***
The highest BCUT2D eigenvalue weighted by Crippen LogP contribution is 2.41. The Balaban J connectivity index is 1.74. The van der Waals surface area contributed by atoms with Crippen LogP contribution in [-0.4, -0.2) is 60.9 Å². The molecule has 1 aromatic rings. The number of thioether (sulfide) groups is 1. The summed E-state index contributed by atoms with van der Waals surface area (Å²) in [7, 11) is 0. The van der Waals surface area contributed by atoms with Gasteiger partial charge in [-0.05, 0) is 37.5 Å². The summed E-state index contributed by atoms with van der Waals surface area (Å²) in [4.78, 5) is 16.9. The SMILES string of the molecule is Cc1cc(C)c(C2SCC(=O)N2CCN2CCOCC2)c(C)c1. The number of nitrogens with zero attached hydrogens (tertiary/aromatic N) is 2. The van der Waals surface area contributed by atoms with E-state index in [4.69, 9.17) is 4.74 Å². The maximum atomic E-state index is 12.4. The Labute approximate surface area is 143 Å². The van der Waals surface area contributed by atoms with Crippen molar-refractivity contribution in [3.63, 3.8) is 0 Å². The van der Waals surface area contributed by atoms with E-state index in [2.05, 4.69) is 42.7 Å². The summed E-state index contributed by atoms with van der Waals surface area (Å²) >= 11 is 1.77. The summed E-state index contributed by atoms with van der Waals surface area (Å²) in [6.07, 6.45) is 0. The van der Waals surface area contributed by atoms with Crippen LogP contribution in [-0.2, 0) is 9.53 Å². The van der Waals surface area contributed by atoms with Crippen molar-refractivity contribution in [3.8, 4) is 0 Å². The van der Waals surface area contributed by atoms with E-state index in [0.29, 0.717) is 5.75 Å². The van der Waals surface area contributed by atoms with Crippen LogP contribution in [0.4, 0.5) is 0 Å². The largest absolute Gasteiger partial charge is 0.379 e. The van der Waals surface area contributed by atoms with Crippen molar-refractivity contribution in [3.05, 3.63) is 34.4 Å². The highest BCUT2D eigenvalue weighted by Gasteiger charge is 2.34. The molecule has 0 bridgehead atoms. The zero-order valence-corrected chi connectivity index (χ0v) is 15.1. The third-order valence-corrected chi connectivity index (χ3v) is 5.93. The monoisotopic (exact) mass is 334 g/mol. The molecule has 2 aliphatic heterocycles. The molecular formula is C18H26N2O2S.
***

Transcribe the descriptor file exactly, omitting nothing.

The highest BCUT2D eigenvalue weighted by Crippen LogP contribution is 2.41. The Balaban J connectivity index is 1.74. The van der Waals surface area contributed by atoms with Crippen LogP contribution in [-0.4, -0.2) is 60.9 Å². The molecule has 1 aromatic rings. The number of thioether (sulfide) groups is 1. The summed E-state index contributed by atoms with van der Waals surface area (Å²) in [7, 11) is 0. The van der Waals surface area contributed by atoms with Gasteiger partial charge in [-0.05, 0) is 37.5 Å². The summed E-state index contributed by atoms with van der Waals surface area (Å²) in [4.78, 5) is 16.9. The SMILES string of the molecule is Cc1cc(C)c(C2SCC(=O)N2CCN2CCOCC2)c(C)c1. The number of nitrogens with zero attached hydrogens (tertiary/aromatic N) is 2. The van der Waals surface area contributed by atoms with E-state index in [4.69, 9.17) is 4.74 Å². The maximum atomic E-state index is 12.4. The Labute approximate surface area is 143 Å². The van der Waals surface area contributed by atoms with Crippen molar-refractivity contribution in [3.63, 3.8) is 0 Å². The van der Waals surface area contributed by atoms with E-state index in [2.05, 4.69) is 42.7 Å². The summed E-state index contributed by atoms with van der Waals surface area (Å²) >= 11 is 1.77. The summed E-state index contributed by atoms with van der Waals surface area (Å²) in [6.07, 6.45) is 0. The van der Waals surface area contributed by atoms with Crippen LogP contribution in [-0.2, 0) is 9.53 Å². The van der Waals surface area contributed by atoms with Crippen molar-refractivity contribution in [3.8, 4) is 0 Å². The van der Waals surface area contributed by atoms with E-state index in [0.29, 0.717) is 5.75 Å². The van der Waals surface area contributed by atoms with Crippen LogP contribution in [0.4, 0.5) is 0 Å². The largest absolute Gasteiger partial charge is 0.379 e. The van der Waals surface area contributed by atoms with Crippen molar-refractivity contribution in [3.05, 3.63) is 34.4 Å². The highest BCUT2D eigenvalue weighted by Gasteiger charge is 2.34. The molecule has 0 bridgehead atoms. The zero-order valence-corrected chi connectivity index (χ0v) is 15.1. The third-order valence-corrected chi connectivity index (χ3v) is 5.93. The monoisotopic (exact) mass is 334 g/mol. The molecule has 2 aliphatic heterocycles. The molecular formula is C18H26N2O2S.